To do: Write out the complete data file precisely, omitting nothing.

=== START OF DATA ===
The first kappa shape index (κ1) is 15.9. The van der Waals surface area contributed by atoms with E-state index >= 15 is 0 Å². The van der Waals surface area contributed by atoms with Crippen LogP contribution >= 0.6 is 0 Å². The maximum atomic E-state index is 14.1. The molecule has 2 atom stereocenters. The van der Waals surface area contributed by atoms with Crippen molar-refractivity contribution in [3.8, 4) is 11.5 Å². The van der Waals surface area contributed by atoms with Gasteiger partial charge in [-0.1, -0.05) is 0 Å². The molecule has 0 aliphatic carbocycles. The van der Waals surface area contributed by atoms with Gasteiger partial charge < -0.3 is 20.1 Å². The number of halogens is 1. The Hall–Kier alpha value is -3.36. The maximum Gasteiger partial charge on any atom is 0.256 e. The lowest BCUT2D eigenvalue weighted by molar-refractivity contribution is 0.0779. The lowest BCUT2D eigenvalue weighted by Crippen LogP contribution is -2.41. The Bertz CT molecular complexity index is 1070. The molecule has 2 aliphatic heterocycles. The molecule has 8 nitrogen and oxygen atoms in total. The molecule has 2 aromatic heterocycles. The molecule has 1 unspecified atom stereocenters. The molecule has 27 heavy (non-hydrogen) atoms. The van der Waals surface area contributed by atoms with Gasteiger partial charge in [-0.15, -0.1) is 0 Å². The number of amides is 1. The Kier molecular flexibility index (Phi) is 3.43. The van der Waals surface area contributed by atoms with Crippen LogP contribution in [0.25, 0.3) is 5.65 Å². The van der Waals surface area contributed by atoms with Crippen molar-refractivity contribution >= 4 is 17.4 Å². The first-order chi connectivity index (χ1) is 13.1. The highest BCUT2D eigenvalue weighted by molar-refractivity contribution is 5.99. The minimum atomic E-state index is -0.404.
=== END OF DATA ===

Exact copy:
The first kappa shape index (κ1) is 15.9. The van der Waals surface area contributed by atoms with E-state index >= 15 is 0 Å². The van der Waals surface area contributed by atoms with Crippen LogP contribution >= 0.6 is 0 Å². The maximum atomic E-state index is 14.1. The molecule has 2 atom stereocenters. The van der Waals surface area contributed by atoms with Crippen molar-refractivity contribution in [3.8, 4) is 11.5 Å². The van der Waals surface area contributed by atoms with Gasteiger partial charge in [-0.1, -0.05) is 0 Å². The molecule has 0 aliphatic carbocycles. The van der Waals surface area contributed by atoms with Gasteiger partial charge < -0.3 is 20.1 Å². The number of halogens is 1. The Hall–Kier alpha value is -3.36. The maximum Gasteiger partial charge on any atom is 0.256 e. The lowest BCUT2D eigenvalue weighted by molar-refractivity contribution is 0.0779. The lowest BCUT2D eigenvalue weighted by Crippen LogP contribution is -2.41. The Bertz CT molecular complexity index is 1070. The molecule has 2 aliphatic heterocycles. The molecule has 8 nitrogen and oxygen atoms in total. The molecule has 2 aromatic heterocycles. The molecule has 1 unspecified atom stereocenters. The molecule has 27 heavy (non-hydrogen) atoms. The van der Waals surface area contributed by atoms with Gasteiger partial charge in [-0.15, -0.1) is 0 Å². The number of amides is 1. The Kier molecular flexibility index (Phi) is 3.43. The van der Waals surface area contributed by atoms with Crippen LogP contribution in [0.25, 0.3) is 5.65 Å². The van der Waals surface area contributed by atoms with Crippen molar-refractivity contribution >= 4 is 17.4 Å². The first-order chi connectivity index (χ1) is 13.1. The highest BCUT2D eigenvalue weighted by molar-refractivity contribution is 5.99. The minimum atomic E-state index is -0.404.